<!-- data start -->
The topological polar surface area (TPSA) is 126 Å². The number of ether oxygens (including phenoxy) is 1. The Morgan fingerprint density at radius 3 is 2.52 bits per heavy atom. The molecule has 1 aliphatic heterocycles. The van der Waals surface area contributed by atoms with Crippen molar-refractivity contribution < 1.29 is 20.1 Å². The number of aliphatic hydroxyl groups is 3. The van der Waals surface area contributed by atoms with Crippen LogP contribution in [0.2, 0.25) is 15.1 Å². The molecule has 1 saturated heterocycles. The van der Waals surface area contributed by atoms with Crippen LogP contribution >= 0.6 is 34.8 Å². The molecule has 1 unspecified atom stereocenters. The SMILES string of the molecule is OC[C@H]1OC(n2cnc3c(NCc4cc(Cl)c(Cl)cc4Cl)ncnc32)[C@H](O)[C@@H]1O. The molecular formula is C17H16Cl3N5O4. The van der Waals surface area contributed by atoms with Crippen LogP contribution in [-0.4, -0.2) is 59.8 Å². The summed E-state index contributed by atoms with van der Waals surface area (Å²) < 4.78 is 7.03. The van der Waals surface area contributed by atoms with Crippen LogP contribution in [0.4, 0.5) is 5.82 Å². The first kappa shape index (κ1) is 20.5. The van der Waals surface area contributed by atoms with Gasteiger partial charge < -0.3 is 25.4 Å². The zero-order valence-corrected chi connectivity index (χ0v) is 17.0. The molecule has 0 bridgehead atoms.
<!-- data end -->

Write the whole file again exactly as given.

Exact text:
The topological polar surface area (TPSA) is 126 Å². The number of ether oxygens (including phenoxy) is 1. The Morgan fingerprint density at radius 3 is 2.52 bits per heavy atom. The molecule has 1 aliphatic heterocycles. The van der Waals surface area contributed by atoms with Crippen molar-refractivity contribution < 1.29 is 20.1 Å². The number of aliphatic hydroxyl groups is 3. The van der Waals surface area contributed by atoms with Crippen LogP contribution in [0.2, 0.25) is 15.1 Å². The molecule has 1 saturated heterocycles. The van der Waals surface area contributed by atoms with Crippen LogP contribution >= 0.6 is 34.8 Å². The molecule has 1 unspecified atom stereocenters. The SMILES string of the molecule is OC[C@H]1OC(n2cnc3c(NCc4cc(Cl)c(Cl)cc4Cl)ncnc32)[C@H](O)[C@@H]1O. The molecular formula is C17H16Cl3N5O4. The van der Waals surface area contributed by atoms with Crippen LogP contribution in [-0.4, -0.2) is 59.8 Å². The summed E-state index contributed by atoms with van der Waals surface area (Å²) < 4.78 is 7.03. The van der Waals surface area contributed by atoms with Crippen LogP contribution in [0.4, 0.5) is 5.82 Å². The first kappa shape index (κ1) is 20.5. The van der Waals surface area contributed by atoms with Gasteiger partial charge < -0.3 is 25.4 Å². The zero-order valence-corrected chi connectivity index (χ0v) is 17.0. The molecule has 0 bridgehead atoms.